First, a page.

There are all sorts of activities that, in their own way, will enable you to exercise for longer periods. But how can you effectively train your breathing? And which are the best sports to turn to? Read on to find out more.
1. Which Sport to Choose to Boost Your Breathing?
It stands to reason that you should choose endurance sports if you want to train your breathing as effectively as possible. And this means you're spoilt for choice:
Walking and running
One of the simplest sports to do is also one of the most effective at training your heart. There's no need to be a high-level sports user to go for a walk. A decent pair of trainers and a healthy dose of motivation is all you need to get your heart going.
By extension, running has the same positive benefits for your heart as walking. You will need to work harder, but the results will be all the better. Our handy tip for beginners is to alternate between walking and running so that you'll gradually improve your workouts without even realising!
Again, there's no need to be a professional cyclist to boost your breathing. Cycling is one of the best cardio sports around. There are even different ways of doing it, with a city bike, mountain bike, or racing bike… And you could even have a go at aqua biking!
Alpine sports: cross-country skiing and snowshoeing
We keep banging on about it, but altitude is a major ally when you're trying to improve your breathing. It therefore makes perfect sense for mountain sports to be at the top of the list for cardio work. One option you could try is snowshoeing. As well as walking for exercise, you get to enjoy some magnificent scenery.
Another possibility is cross-country skiing. Not only does it burn calories at high speed, but your heart will get a serious workout too!
Gyms are packed full of machines and classes that aim to improve your cardio.
In no particular order, they include Zumba, RPM, step, aero dance, Body Pump, Body Attack, Sh'Bam, and more. The names might sound pretty weird, but trust us, these classes are great for working your heart.
And all of those machines, such as cross trainers, rowing machines, treadmills and step machines, will become your best friends.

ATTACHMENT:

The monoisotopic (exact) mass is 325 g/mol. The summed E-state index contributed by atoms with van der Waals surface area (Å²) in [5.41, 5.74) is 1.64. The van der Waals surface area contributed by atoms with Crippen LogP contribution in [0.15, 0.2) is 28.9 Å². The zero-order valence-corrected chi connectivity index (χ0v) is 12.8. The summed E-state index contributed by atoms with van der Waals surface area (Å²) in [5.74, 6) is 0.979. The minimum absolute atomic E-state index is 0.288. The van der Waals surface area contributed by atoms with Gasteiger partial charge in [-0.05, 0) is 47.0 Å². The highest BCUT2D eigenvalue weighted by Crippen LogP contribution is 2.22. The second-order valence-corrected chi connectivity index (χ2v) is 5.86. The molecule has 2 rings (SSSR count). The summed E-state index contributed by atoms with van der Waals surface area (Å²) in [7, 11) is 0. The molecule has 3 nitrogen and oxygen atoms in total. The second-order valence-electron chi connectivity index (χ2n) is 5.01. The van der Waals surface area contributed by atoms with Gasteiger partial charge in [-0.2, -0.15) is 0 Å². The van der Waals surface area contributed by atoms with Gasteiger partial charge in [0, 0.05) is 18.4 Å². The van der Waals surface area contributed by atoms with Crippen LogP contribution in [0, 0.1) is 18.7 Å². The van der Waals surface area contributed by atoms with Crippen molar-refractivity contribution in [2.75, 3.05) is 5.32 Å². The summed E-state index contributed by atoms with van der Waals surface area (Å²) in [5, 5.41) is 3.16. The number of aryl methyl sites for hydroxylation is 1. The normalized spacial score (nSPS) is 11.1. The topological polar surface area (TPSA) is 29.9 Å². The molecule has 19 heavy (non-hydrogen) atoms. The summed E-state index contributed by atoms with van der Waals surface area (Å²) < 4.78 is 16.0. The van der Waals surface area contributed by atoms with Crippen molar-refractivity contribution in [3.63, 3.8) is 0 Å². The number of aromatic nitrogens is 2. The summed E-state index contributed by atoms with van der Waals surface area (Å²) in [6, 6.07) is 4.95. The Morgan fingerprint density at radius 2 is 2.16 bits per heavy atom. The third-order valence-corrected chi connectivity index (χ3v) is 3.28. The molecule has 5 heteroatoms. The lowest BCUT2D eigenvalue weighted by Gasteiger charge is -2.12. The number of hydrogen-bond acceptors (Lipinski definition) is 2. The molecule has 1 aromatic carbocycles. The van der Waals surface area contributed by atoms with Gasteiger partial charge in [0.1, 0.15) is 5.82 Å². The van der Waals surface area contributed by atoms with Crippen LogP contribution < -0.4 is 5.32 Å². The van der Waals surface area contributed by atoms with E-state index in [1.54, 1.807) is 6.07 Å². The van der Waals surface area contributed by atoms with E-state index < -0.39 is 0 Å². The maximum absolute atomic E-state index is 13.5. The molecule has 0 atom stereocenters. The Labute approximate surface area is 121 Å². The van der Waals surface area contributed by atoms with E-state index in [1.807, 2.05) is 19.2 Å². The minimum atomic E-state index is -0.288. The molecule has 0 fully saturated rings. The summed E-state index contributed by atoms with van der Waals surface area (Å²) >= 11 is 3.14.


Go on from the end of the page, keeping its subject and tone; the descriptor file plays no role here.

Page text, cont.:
2. Boosting Your Breathing: Techniques
Once you've chosen the sport you want to do, all that remains is to train as effectively as possible, because training your breathing doesn't mean just training any which way. Here are two options for you to try:
Working on your basic endurance...
It may seem a bit counter-intuitive, but to work your heart and lungs, you need to run (for example) slowly! Exercise is at its most effective when you work your heart at 60-70% of your maximum heart rate (generally calculated by subtracting your age from 220). This will train your VO2max (aka your maximal aerobic speed), which will help you increase your maximal oxygen consumption
...and alternating with interval training
Interval training means changing the speed of your workout. In concrete terms, you should do a working phase followed by a recovery phase. When running, for example, you can run for 1 minute at 70% of your max heart rate, then 30 seconds at 80-90%, and repeat 10 times in a row. You can do the same exercise on a bike, walking, on a cross trainer, etc.
Whatever the exercise, you should ideally train at least three times per week to see a real result. If you train more, don't forget to give yourself enough rest periods during your week: you're not a machine! s for the duration, this can vary. If you're a beginner, start by training for 20 minutes at a time and gradually increase the length of each session. Once you're training for 45 minutes at a time, it's a double whammy because you're also drawing on your fat reserves for an extra benefit.
By following these tips, you'll find your breathing is better than ever! Don't hesitate to ask us any questions you may have. And remember to let us know which sport you choose. We'd love to hear from you!